Multiple lattice tiles and Riesz bases of exponentials
Suppose is a bounded and measurable set and is a lattice. Suppose also that tiles multiply, at level , when translated at the locations . This means that the -translates of cover almost every point of exactly times. We show here that there is a set of exponentials , , where is some countable subset of , which forms a Riesz basis of . This result was recently proved by Grepstad and Lev under the extra assumption that has boundary of measure , using methods from the theory of quasicrystals. Our approach is rather more elementary and is based almost entirely on linear algebra. The set of frequencies turns out to be a finite union of shifted copies of the dual lattice . It can be chosen knowing only and and is the same for all that tile multiply with .
Keywords: Riesz bases of exponentials; Tiling
Notation: We write . If is a set then is its indicator function. If is a lattice in then denotes the dual lattice.
1.1. Riesz bases
In this paper we deal with the question of existence of a Riesz (unconditional) basis of exponentials
for the space , where is a domain of finite Lebesgue measure and is a countable set. By Riesz basis we mean that every can be written uniquely in the form
with the coefficients satisfying
for some positive and finite constants .
1.2. Orthogonal bases
One very special example of a Riesz basis occurs when the exponentials , can be chosen to be orthogonal and complete for . One can then choose and for (2) to hold as an equality. For instance, if is the unit cube in then one can take and obtain such an orthogonal basis of exponentials. This case, where an orthogonal basis of exponentials exists, is a very rigid situation though and many “reasonable” domains do not have such a basis (a ball is one example, or any other smooth convex body or any non-symmetric convex body).
The problem of which domains admit an orthogonal basis of exponentials has been studied intensively. The so called Fuglede or Spectral Set Conjecture  (claiming that for to have such a basis it is necessary and sufficient that it can tile space by translations) was eventually proved to be false in dimension at least 3 [15, 8, 1, 2], in both directions. Yet the conjecture may still be true in several important special cases such as convex bodies , and it generated many interesting results even after the disproof of its general validity (a rather dated account may be found in ).
1.3. Lattice tiles
One general class of domains for which an orthogonal basis of exponentials is known to exist is the class of lattice tiles. A domain is said to tile space when translated at the locations of the lattice (a discrete additive subgroup of containing linearly independent vectors) if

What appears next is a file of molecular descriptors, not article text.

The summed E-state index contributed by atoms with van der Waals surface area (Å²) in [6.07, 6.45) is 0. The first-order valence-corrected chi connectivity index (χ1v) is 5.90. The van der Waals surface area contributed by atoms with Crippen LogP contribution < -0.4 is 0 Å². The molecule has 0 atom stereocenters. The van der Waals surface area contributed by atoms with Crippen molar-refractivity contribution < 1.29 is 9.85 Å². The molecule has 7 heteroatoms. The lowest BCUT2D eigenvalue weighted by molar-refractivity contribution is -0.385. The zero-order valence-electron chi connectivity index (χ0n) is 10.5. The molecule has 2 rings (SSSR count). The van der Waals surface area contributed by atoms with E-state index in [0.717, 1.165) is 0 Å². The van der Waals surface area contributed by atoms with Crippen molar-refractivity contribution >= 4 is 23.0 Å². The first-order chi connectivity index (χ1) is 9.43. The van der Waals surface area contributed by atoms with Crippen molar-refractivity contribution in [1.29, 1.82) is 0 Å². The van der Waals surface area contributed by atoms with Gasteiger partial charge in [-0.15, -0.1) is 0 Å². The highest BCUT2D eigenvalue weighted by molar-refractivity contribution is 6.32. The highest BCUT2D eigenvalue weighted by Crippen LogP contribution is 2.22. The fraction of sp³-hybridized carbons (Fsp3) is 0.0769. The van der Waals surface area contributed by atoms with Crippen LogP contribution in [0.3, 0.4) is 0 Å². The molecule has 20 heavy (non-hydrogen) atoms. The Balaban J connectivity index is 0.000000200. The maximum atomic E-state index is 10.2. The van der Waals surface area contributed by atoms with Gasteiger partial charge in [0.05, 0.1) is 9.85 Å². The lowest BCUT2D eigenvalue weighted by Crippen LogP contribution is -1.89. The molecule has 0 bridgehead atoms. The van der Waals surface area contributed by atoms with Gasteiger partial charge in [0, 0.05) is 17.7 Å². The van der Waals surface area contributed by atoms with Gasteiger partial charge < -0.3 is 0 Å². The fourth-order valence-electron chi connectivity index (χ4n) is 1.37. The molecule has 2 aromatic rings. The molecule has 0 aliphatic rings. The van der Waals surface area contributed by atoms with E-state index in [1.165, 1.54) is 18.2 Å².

Intuitively this condition means that one can cover with the -translates of , with no overlaps, except for a set of measure zero (usually the translates of , for “nice” domains ).
It is not hard to see that when has finite and non-zero measure then the set has density equal to . If is a lattice then we call an almost fundamental domain of and . A fundamental domain of is any set which contains exactly one element of each coset mod , for instance a fundamental parallelepiped. There are of course many others, as indicated in Figure 1.3.
Every lattice tile by the lattice has an orthogonal basis of exponentials, namely those with frequencies , where is the dual lattice .
1.4. Multiple tiling by a lattice
We say that a domain tiles multiply when its translates cover space the same number of times, almost everyhwere.
Let be measurable and be a countable set. We say that tiles when translated by at level if
for almost every . If we do not specify then we mean .
Multiple tiles are a much wider class of domains that level-one tiles. For instance, any centrally symmetric convex polygon in the plane whose vertices have integer coordinates tiles multiply by the lattice at some level . In contrast, only parallelograms or symmetric hexagons can tile at level one.
Another difference is the fact that if two disjoint domains and both tile multiply when translated at the locations then so does their union. In the case of multiple lattice tiling this operation gives essentially the totality of multiple tiles starting from level-one tiles, according to the following easy Lemma.
Suppose is a measurable set which tiles at level when translated by the lattice . Then we can write
where has measure and the are measurable, mutually disjoint and each is an almost fundamental domain of the lattice .
Let be a measurable fundamental domain of , for instance one of its fundamental parallelepipeds. For almost every (call the exceptional set ) it follows from our tiling assumption that contains exactly points, which we denote by
ordered according to the lexicographical ordering in . We also have that almost every point of belongs to exactly one such list.
Let then , for . In other words, for (almost) each one of the classes mod we distribute its occurences in into the sets . It is easy to see that the are disjoint and measurable and that they are almost fundamental domains of . ∎